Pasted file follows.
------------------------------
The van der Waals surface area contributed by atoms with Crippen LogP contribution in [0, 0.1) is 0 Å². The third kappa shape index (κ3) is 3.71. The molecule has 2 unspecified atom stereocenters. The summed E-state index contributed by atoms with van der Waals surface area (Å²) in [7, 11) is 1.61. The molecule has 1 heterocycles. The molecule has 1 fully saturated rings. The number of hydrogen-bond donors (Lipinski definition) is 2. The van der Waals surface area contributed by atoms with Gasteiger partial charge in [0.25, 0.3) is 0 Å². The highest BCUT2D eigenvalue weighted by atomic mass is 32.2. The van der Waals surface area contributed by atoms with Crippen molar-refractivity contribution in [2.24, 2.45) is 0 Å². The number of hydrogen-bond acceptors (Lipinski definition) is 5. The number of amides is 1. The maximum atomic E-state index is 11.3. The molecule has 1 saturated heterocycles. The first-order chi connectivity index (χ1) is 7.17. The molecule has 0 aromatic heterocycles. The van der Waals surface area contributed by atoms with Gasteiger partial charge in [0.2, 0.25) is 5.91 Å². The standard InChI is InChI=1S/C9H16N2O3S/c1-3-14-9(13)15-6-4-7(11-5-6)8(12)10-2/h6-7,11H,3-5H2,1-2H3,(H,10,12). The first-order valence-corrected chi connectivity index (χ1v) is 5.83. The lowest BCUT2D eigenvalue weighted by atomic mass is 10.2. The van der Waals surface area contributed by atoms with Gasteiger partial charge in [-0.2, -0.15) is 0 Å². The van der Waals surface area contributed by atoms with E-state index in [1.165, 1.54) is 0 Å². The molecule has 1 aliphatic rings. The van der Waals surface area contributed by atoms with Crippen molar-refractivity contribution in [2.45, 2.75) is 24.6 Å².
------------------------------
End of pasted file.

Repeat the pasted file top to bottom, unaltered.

The van der Waals surface area contributed by atoms with Crippen LogP contribution in [0, 0.1) is 0 Å². The third kappa shape index (κ3) is 3.71. The molecule has 2 unspecified atom stereocenters. The summed E-state index contributed by atoms with van der Waals surface area (Å²) in [7, 11) is 1.61. The molecule has 1 heterocycles. The molecule has 1 fully saturated rings. The number of hydrogen-bond donors (Lipinski definition) is 2. The van der Waals surface area contributed by atoms with Gasteiger partial charge in [0.25, 0.3) is 0 Å². The highest BCUT2D eigenvalue weighted by atomic mass is 32.2. The van der Waals surface area contributed by atoms with Crippen molar-refractivity contribution in [2.24, 2.45) is 0 Å². The number of hydrogen-bond acceptors (Lipinski definition) is 5. The number of amides is 1. The maximum atomic E-state index is 11.3. The molecule has 1 saturated heterocycles. The first-order chi connectivity index (χ1) is 7.17. The molecule has 0 aromatic heterocycles. The van der Waals surface area contributed by atoms with Gasteiger partial charge in [0.2, 0.25) is 5.91 Å². The standard InChI is InChI=1S/C9H16N2O3S/c1-3-14-9(13)15-6-4-7(11-5-6)8(12)10-2/h6-7,11H,3-5H2,1-2H3,(H,10,12). The first-order valence-corrected chi connectivity index (χ1v) is 5.83. The lowest BCUT2D eigenvalue weighted by atomic mass is 10.2. The van der Waals surface area contributed by atoms with Gasteiger partial charge in [-0.2, -0.15) is 0 Å². The van der Waals surface area contributed by atoms with E-state index in [1.165, 1.54) is 0 Å². The molecule has 1 aliphatic rings. The van der Waals surface area contributed by atoms with Crippen molar-refractivity contribution in [2.45, 2.75) is 24.6 Å².